Far more sonically successful was the larger Lamm room. There, $266,950 worth of Lamm components, including the new LL 1.1 Signature line level preamplifier ($45,390/pair) and ML3 Signature SET mono power amplifiers ($139,490/pair), joined the big Kharma Exquisite Midi Grand speakers with F-drivers ($225,000/pair), a mostly not-in-production EMT/SME/ZYX turntable set-up, inexpensive Sanus racks ($840 total), and Kubala-Sosna Elation series cabling ($130,600 total) to draw sweeter, warmer, and more accurate sound from the same LP tracks.
With an older Grand Prix Audio Monaco 1.5 turntable ($23,500) outfitted with a Tri-Planar Ultimate 12" tonearm ($9800) and PC-1S cartridge ($8500) as source, Japanese manufactured Zanden Audio Systems electronics, cables, and room treatment allied with Canadian sourced Verity Audio Sarastro IIS 3-way loudspeakers in custom finish ($55,195/pair) to produce great soundstaging on a Bach LP. Equally wining was the enticing sound on an LP from Ray Brown.
Pass Labs may laugh a bit at its excess, as in the XS series, but Vladimir Lamm saves his smiles for the sounds of his brand-new, four-box LL 1.1 Signature line level preamplifier ($45,390/pair). That "pair" in the price is not a typo. This baby consists of two mono preamps plus two separate power supplies!
Even though Robert Deutsch has blogged about Magico's new S1, Alon Wolf (right) prevailed upon me to take a (brief) listen. Paired with Convergent Audio Technology (CAT) monoblock amplifiers, the sound was lovely and warm. I did catch a bit of distortion on the right channel at one point, cause unknown, but Joni Mitchell's aging, low voice was maximally evocative, with an extra kiss of tube warmth.
While I left coverage of the newly upgraded dCS Vivaldi stack and the recently released Rossini player (which John Atkinson will review) for Jon Iverson's time in the dCS suite with Graham Nash, I will note that its new filters and upgraded Ring DAC software algorithm (which includes the ability of the original dCS mapper to run at two different speeds), together with advanced word-clock management and signal processing, produce a readily noticeable improvement in sound.
I'm familiar with how opening or closing a side entrance to a music room can affect bass loading, But when Philip O'Hanlon of A Higher Note demonstrated how opening the sliding doors behind the new Vivid B1 Decade loudspeakers ($28,000/pair) increased air and spaciousness, I was duly impressed.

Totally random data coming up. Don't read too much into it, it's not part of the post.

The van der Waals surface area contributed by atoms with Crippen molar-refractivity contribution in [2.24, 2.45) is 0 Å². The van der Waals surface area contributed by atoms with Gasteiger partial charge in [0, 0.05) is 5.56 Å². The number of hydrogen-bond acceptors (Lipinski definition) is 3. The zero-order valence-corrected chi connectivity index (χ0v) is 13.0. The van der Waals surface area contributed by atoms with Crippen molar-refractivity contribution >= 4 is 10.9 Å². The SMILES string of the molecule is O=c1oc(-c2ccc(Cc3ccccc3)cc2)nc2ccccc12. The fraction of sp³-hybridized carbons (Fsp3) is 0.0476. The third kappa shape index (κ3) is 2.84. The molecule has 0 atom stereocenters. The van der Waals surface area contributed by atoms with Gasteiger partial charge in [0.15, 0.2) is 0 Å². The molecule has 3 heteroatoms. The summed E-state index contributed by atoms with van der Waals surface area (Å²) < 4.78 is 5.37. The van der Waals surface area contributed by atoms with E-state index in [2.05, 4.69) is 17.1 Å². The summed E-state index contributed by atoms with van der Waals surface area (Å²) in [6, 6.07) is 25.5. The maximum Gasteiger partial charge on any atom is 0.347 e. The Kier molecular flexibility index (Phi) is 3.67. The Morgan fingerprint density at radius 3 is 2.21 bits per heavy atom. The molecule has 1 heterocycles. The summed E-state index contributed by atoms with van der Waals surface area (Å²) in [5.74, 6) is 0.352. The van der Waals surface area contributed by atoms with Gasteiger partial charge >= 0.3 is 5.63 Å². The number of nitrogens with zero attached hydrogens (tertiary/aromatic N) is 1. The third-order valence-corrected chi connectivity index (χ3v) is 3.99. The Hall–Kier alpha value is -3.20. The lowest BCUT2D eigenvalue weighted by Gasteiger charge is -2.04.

Dan D'Agostino Master Audio Systems' newly upgraded Momentum monoblocks, now called the Momentum M400 monoblocks ($65,000/pair, and shipping now), sounded fantastic in the dCS Suite in the Mirage. The photo is slightly deceptive, because this early-issue pair is housed in the slightly different, original Momentum chassis, but who cares? The mating of D'Agostino Momentum400 monoblocks with Wilson Audio Alexia loudspeakers, Transparent Audio Generation V cabling, HRS SXR isolation system with new Vortex isolators, Meletzsky Stromtank power supply system, and the newly upgraded dCS Vivaldi DAC system delivered the most color-saturated, full-range, impactful, emotionally satisfying and frankly wondrous sound of any room I visited at CES.
For a select group of invitees, Philip O'Hanlon hosted two performances in On a Higher Note's Mirage suite with fabled singer-songwriter Lori Lieberman ("Killing Me Softly with His Song.") Lori entered the suite to rehearse while I was listening to recorded music, and began singing unamplified while Philip and I were in the next room discussing the products on display. I had to stop talking. It is rare that I find myself in the presence of a singer whose every sound expresses the depth of her soul. What an artist. To say that I was transfixed is an understatement.
It's unfair to judge the scale of Wilson Audio's forthcoming Alexx loudspeaker ($109,000/pair) from the height of the two gentlemen flanking it, because main designer Daryl Wilson and inspiration/father Dave Wilson are ridiculously tall. But despite the fact that Alexx is 4" shorter than the older MAXX3, his 65" height means he's a foot taller than his not-so-little sister Alexia...
Luxman's L-590 integrated amplifier features amplifier circuitry with Darlington-connected devices and the company's proprietary distortion-reducing ODNF (Only Distortion Negative Feedback), which isolates noise and distortion at the output of the music signal, and uses only a touch of negative feedback to suppress them.